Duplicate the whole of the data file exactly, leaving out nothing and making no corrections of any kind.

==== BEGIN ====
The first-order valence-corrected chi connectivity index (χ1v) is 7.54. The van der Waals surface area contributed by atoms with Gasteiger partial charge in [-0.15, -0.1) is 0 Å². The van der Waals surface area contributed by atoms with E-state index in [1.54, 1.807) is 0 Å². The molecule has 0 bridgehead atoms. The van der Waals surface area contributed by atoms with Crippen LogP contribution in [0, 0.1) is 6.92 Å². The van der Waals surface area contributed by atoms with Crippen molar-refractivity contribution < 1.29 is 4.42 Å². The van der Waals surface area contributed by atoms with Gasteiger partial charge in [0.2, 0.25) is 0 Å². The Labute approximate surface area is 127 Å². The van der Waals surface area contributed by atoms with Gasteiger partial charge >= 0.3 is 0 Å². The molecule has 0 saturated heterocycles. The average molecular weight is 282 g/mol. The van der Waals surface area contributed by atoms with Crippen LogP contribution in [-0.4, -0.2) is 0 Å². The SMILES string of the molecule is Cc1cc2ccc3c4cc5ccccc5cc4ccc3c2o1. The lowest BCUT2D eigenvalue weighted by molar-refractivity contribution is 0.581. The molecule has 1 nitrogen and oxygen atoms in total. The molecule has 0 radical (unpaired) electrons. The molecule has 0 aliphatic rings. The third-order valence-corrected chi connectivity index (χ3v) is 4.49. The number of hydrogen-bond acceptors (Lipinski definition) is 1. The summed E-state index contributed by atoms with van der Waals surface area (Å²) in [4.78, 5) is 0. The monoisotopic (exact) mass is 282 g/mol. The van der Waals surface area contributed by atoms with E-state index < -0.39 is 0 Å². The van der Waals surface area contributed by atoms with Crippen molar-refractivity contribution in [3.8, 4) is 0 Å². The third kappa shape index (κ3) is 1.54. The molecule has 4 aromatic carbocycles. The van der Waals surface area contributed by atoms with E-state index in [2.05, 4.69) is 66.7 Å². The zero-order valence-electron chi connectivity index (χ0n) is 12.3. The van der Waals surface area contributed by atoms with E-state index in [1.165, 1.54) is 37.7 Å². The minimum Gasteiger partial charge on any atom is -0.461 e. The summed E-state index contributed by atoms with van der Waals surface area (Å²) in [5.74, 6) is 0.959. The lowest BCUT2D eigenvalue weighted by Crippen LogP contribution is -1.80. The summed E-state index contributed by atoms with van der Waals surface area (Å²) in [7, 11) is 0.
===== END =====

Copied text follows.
The first-order valence-corrected chi connectivity index (χ1v) is 7.54. The van der Waals surface area contributed by atoms with Gasteiger partial charge in [-0.15, -0.1) is 0 Å². The van der Waals surface area contributed by atoms with E-state index in [1.54, 1.807) is 0 Å². The molecule has 0 bridgehead atoms. The van der Waals surface area contributed by atoms with Crippen LogP contribution in [0, 0.1) is 6.92 Å². The van der Waals surface area contributed by atoms with Crippen molar-refractivity contribution < 1.29 is 4.42 Å². The van der Waals surface area contributed by atoms with Gasteiger partial charge in [0.2, 0.25) is 0 Å². The Labute approximate surface area is 127 Å². The van der Waals surface area contributed by atoms with Gasteiger partial charge >= 0.3 is 0 Å². The molecule has 0 saturated heterocycles. The average molecular weight is 282 g/mol. The van der Waals surface area contributed by atoms with Crippen LogP contribution in [-0.4, -0.2) is 0 Å². The SMILES string of the molecule is Cc1cc2ccc3c4cc5ccccc5cc4ccc3c2o1. The lowest BCUT2D eigenvalue weighted by molar-refractivity contribution is 0.581. The molecule has 1 nitrogen and oxygen atoms in total. The molecule has 0 radical (unpaired) electrons. The molecule has 0 aliphatic rings. The third-order valence-corrected chi connectivity index (χ3v) is 4.49. The number of hydrogen-bond acceptors (Lipinski definition) is 1. The summed E-state index contributed by atoms with van der Waals surface area (Å²) in [4.78, 5) is 0. The monoisotopic (exact) mass is 282 g/mol. The van der Waals surface area contributed by atoms with E-state index < -0.39 is 0 Å². The van der Waals surface area contributed by atoms with Crippen molar-refractivity contribution in [3.8, 4) is 0 Å². The third kappa shape index (κ3) is 1.54. The molecule has 4 aromatic carbocycles. The van der Waals surface area contributed by atoms with E-state index in [2.05, 4.69) is 66.7 Å². The zero-order valence-electron chi connectivity index (χ0n) is 12.3. The van der Waals surface area contributed by atoms with E-state index in [1.165, 1.54) is 37.7 Å². The minimum Gasteiger partial charge on any atom is -0.461 e. The summed E-state index contributed by atoms with van der Waals surface area (Å²) in [5.74, 6) is 0.959. The lowest BCUT2D eigenvalue weighted by Crippen LogP contribution is -1.80. The summed E-state index contributed by atoms with van der Waals surface area (Å²) in [7, 11) is 0.